How Copyright Works

 

As soon as you create an original work, you automatically get copyright protection. There is no registration procedure in Australia and no other formalities. If your work is original, you get to own copyright.

You don’t even have to put a copyright notice on your work, although this may help you in some other countries.

Your work doesn’t have to be a great work of art. A shopping list scribbled on the back of an envelope and a finger painting by a kindergarten kid both qualify for copyright protection.

Copyright in Australia lasts for the lifetime of the author plus 70 calendar years. As the result of international agreements, Australian authors also automatically get copyright protection in most other countries as well, although the length of protection may vary.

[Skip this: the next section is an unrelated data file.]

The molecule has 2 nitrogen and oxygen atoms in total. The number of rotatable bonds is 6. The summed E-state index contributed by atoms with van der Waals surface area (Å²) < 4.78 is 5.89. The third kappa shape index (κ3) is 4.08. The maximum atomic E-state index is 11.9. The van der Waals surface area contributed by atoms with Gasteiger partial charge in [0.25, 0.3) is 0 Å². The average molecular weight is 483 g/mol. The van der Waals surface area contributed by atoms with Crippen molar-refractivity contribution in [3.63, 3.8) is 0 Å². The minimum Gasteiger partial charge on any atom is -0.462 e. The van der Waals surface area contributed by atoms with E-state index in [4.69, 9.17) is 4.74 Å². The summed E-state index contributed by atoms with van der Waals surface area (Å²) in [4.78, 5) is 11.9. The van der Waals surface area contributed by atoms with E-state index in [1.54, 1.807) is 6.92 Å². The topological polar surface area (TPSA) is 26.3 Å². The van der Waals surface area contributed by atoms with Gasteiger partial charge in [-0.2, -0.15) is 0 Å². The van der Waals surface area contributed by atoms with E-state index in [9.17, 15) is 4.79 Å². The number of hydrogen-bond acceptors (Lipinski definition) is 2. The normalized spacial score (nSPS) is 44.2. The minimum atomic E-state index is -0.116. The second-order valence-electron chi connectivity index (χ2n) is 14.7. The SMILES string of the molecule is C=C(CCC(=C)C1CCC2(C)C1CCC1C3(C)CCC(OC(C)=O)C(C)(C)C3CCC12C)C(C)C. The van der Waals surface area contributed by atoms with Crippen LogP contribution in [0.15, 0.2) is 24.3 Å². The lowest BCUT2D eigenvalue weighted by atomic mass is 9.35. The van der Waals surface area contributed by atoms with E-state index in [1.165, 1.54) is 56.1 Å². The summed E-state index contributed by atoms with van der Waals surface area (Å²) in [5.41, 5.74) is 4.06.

Copyright in a work gives the owner the right to stop others reproducing the work in a material form, publishing the work, performing the work in public, communicating the work to the public, or making an adaptation of the work.

Copyright does not protect ideas or information; it only protects the original form of expression of the ideas or information.

Copyright in a work is normally owned by the author of the work, but it can be owned by the author’s employer or by someone else to whom the author has transferred ownership.

Copyright is a form of property. You can sell or give it to someone else, and you can license it to others. If you want to use someone else’s copyright work, you need to obtain a licence from them.